At a Glance
- Patients cancel appointments for many legitimate reasons.
- Consider implementing telehealth as an alternative when patients feel they need to cancel.
- Offer patients a wait-list option, so you have accessible possibilities to fill last-minute cancellation slots.
In July 2023, Tebra conducted an online survey of 1,075 patients and 204 healthcare providers to assess the behaviors of both groups when patients cancel, reschedule, or no-show their medical appointments. Of those surveyed, 59% reported canceling or not showing up to their scheduled appointments in the last 12 months for a wide range of reasons.
On another interesting note, we also found a notable disconnect between providers and patients in terms of a solution. When we asked providers what they typically do to prevent missed appointments and reduce no-show rates, 79% of providers indicated they rely on appointment reminders.
When we asked the patients what providers could do to help them make their scheduled appointments, 71% said same-day or next-day appointments were the best way to improve no-show rates and curb the number of missed appointments. We should add here that appointment reminders are quite effective — in fact, the study also indicated that 40% of patients said they want more of them. Still, sooner access to appointments wins the day.
Understand the impact of cancellations and no-shows
For many, the best way forward is to:
“While “life happens,” consistent no-shows and short cancellations can profoundly impact your practice’s productivity and financial stability. ”
And while “life happens,” consistent no-shows and short cancellations can profoundly impact your practice’s productivity and financial stability. One of the survey’s most eye-opening takeaways was that missed appointments due to patient cancellations and no-shows cost medical practices as much as $7,500 per month or $375 per patient.
Age is a factor in patient no-shows and cancellations
Before we dive in, it might be worth noting that when analyzing the survey’s data, we also saw notable differences between the generations regarding missed appointments due to no-shows and cancellations. We’ll also add that the patients surveyed saw a mix of providers, including primary care physicians, dentists, medical specialists, and mental health providers.
Result highlights include:
- Gen Z had the highest appointment cancellation rate, followed closely by Millennials at 47%.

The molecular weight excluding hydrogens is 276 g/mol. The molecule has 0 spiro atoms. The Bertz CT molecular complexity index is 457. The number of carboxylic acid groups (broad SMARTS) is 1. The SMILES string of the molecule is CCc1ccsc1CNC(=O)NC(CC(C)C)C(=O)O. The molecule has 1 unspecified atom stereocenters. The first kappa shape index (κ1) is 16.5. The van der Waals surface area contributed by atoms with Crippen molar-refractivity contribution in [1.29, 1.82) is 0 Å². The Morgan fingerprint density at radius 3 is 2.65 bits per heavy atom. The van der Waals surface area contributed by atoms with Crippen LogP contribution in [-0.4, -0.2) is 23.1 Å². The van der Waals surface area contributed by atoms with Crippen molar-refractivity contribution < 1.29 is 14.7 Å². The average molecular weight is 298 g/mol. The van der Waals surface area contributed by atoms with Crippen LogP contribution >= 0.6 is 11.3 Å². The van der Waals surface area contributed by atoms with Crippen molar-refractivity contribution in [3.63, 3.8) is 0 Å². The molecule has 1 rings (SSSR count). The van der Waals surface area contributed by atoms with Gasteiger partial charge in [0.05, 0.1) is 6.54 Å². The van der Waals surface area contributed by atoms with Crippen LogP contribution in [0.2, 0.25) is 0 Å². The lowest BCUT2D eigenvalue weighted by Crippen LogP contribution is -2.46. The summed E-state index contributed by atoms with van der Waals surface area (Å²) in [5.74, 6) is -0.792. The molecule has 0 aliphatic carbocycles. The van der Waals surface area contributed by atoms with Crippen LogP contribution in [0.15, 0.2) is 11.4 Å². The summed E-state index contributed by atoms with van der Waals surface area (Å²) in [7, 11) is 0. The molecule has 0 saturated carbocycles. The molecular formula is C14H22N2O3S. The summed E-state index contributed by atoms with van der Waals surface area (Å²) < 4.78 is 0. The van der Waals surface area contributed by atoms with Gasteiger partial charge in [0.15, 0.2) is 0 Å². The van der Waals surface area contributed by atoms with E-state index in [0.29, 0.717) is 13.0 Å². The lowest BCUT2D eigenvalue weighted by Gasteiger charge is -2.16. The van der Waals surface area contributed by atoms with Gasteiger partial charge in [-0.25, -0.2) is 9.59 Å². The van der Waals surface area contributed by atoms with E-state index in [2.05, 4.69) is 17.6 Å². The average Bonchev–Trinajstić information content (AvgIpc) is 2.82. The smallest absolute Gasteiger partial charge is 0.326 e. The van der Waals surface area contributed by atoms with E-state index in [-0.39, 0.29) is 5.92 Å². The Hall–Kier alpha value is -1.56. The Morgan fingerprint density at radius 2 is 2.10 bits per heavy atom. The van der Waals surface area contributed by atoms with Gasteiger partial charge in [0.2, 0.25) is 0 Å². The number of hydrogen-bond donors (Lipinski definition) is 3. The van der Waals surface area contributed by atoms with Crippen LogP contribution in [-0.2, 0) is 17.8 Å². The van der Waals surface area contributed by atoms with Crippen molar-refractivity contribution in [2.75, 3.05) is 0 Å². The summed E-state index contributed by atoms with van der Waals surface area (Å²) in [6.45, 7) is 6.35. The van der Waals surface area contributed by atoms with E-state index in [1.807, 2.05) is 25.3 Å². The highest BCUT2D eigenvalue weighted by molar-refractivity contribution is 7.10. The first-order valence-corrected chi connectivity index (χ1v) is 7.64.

- Baby Boomers informed practices about cancellations 98% of the time, while 26% of Gen Z missed appointments without letting the office know.
- 82% of Gen Z said they were more likely to show up to an appointment if they could reschedule online, followed by Millennials at 81% and Gen X at 77%.
Top reasons for missed appointments
Based on personal experience, board-certified ENT physician Drew Sutton says, “Worries over the cost of the appointment, long wait times, and lengthy visits anecdotally top the list of reasons for missed appointments.”
Tebra’s survey revealed that 59% of patients reported canceling or not showing up in the last 12 months for a range of reasons, including:
- Work Conflict – 35%
- Not Feeling Well Enough – 32%
- Transportation – 28%
- Family emergency – 26%
- Personal Emergency – 25%
- Weather – 22%
- Anxiety About Appointment – 16%
- Social Engagement – 11%
- Other – 8%
Whether it’s a last-minute meeting or a human resources fire that needs immediate attention, work conflicts happen. To counter their effects on your practice’s no-show rates, consider being more mindful of your patient’s schedule and unpredictable work life.
In many cases, medical practices can lean in on appointment reminders or even accommodate these folks with appointment windows reserved especially for them. Not only can this help reduce patient cancellations, but it also helps build a solid doctor-patient relationship and should likely improve patient retention.
Not feeling well enough
For patients dealing with both chronic or acute illnesses, reasons likely to top the list of why patients miss appointments include: